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  #21  
Old 06-26-2018, 04:32 PM
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Quote:
Originally Posted by Kalium View Post
Using that logic, studying and passing 0 exams a year would make you even more productive! It's not something I recommend.
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  #22  
Old 06-26-2018, 04:33 PM
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I agree with passing them as soon as possible. At my company, it's a flat $ raise structure based on exam/module/credential. I figure if I'm getting a % raise at the end of the year based on merit/col, I'd rather that % be on a higher $ amount than a lower one, kind of like how the earlier you save, the bigger effect your compounding interest will have.

Of course, that's oversimplifying the end-of-year raise decision. However, I don't think the hours I spend studying will / has affected my performance in such a way as to alter merit amounts. If anything, my boss sees it as admirable to pass exams back-to-back and still output the same quantity/quality of work.
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  #23  
Old 06-26-2018, 04:59 PM
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Originally Posted by kingofants View Post
If you pass one exam a year, then you Will likely get a merit raise at the end of the year.

If you pass two exams a year, then you will likely NOT get a merit raise at the end of the year.

The above statements are true because spending time on 1 exam per year gives you more time to work, thus you are more productive. And at the end of the year, your skills and productivity would have outgrown your current pay, while if you passed 2 exams then you would probably be overpaid by the end of the year when you count the fact that you were less productive than if you had only spent time on 1 exam and also the fact that you had already gotten 2 raises due to the 2 exams?

Hence at the end of each year, in both situations the pay is similar, but the other guy only had to stress on 1 exam for that year?
Let me go ahead and stop you right there....
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  #24  
Old 06-26-2018, 05:04 PM
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Implicit in several of the recent statements is that the OP is worried about whether he'll make $70k or $75k next year; but not worried about the things that will decide whether he makes $100k or $200k five years from now.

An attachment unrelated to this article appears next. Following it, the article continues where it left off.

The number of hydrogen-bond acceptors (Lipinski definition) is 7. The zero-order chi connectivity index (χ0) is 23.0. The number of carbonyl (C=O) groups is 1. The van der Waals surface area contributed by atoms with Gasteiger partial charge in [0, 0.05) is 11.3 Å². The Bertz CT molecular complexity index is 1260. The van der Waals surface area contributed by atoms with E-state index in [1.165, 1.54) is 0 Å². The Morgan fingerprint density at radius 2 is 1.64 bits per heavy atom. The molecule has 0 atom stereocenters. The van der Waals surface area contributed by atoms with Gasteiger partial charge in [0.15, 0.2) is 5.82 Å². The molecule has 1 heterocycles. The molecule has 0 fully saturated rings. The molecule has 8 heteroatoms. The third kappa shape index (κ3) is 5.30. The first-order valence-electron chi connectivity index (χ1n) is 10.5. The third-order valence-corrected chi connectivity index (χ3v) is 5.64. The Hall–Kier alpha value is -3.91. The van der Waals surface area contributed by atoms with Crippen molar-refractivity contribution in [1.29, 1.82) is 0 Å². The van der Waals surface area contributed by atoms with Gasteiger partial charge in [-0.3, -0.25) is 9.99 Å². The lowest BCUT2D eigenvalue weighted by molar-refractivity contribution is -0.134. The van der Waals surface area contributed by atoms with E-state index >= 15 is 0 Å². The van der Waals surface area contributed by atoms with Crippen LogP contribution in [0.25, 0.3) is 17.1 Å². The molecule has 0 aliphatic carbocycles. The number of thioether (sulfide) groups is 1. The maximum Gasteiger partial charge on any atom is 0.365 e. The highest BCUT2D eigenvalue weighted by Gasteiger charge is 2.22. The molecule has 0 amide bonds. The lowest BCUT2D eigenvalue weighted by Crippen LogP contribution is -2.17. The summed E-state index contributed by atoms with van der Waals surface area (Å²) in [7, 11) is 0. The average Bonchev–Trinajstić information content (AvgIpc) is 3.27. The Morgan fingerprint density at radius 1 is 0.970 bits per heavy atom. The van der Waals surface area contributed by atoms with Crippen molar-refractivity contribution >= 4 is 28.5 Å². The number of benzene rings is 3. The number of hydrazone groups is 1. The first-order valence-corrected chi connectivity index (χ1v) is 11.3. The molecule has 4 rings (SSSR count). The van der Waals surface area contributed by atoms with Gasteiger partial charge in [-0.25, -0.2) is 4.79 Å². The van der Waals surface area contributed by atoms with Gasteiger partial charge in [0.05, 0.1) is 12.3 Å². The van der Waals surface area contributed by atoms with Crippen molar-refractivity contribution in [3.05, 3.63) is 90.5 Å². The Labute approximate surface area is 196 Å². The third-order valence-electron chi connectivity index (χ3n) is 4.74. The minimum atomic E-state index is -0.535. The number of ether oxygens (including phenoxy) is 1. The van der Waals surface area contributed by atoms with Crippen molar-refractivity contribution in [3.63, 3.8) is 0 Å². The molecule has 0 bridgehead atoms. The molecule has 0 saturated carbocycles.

Note: He's not thinking correctly about what will get him to $70k or $75k either.

Last edited by Westley; 06-26-2018 at 05:58 PM..
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  #25  
Old 06-26-2018, 05:07 PM
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There are two rules for passing exams:
  1. If you can pass an exam do it ASAP
  2. No touching of the hair or face

And THAT'S IT
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  #26  
Old 06-29-2018, 10:26 PM
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I agree with those who say to just get exams behind you as fast as you can.

At my company, we've actually seen a new pattern emerge of people falling off the exam wagon, not while taking exams, but while working on modules. It's like they say, "I can take a break for a while." But you know what happens? There is a sort of "momentum" to passing exams. And once you break that momentum, it's hard to get it back.

Why is that? Because you start allowing life to fill in the times that you used to study. That can be on the job, where you're putting in more work effort rather than taking study hours. It can be in your home life, where your spouse understandably wants you to pitch in more. But once you've set up those new patterns, and those new expectations, it's really difficult to tell everyone, "Hey, you know how I've been really helpful the last year and a half? Well, I'm not doing that anymore. I've got to take time to study."

This has stopped a LOT of actuarial careers. Many of these folks go on to get jobs that pay well, but perhaps not as well as if they'd attained their credentials.
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  #27  
Old 06-29-2018, 10:29 PM
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Quote:
Originally Posted by jerrytuttle View Post
My personal philosophy is to pass the exams as quickly as you can, when you have the fewest personal responsibilities and the fewest employment responsibilities.

In my case I think it was easier for me to pass an exam at age 25 when I was single with no kids and doing rather routine actuarial work, than it was to pass an exam at age 45 when I was married with three kids and was department head reporting directly to the president.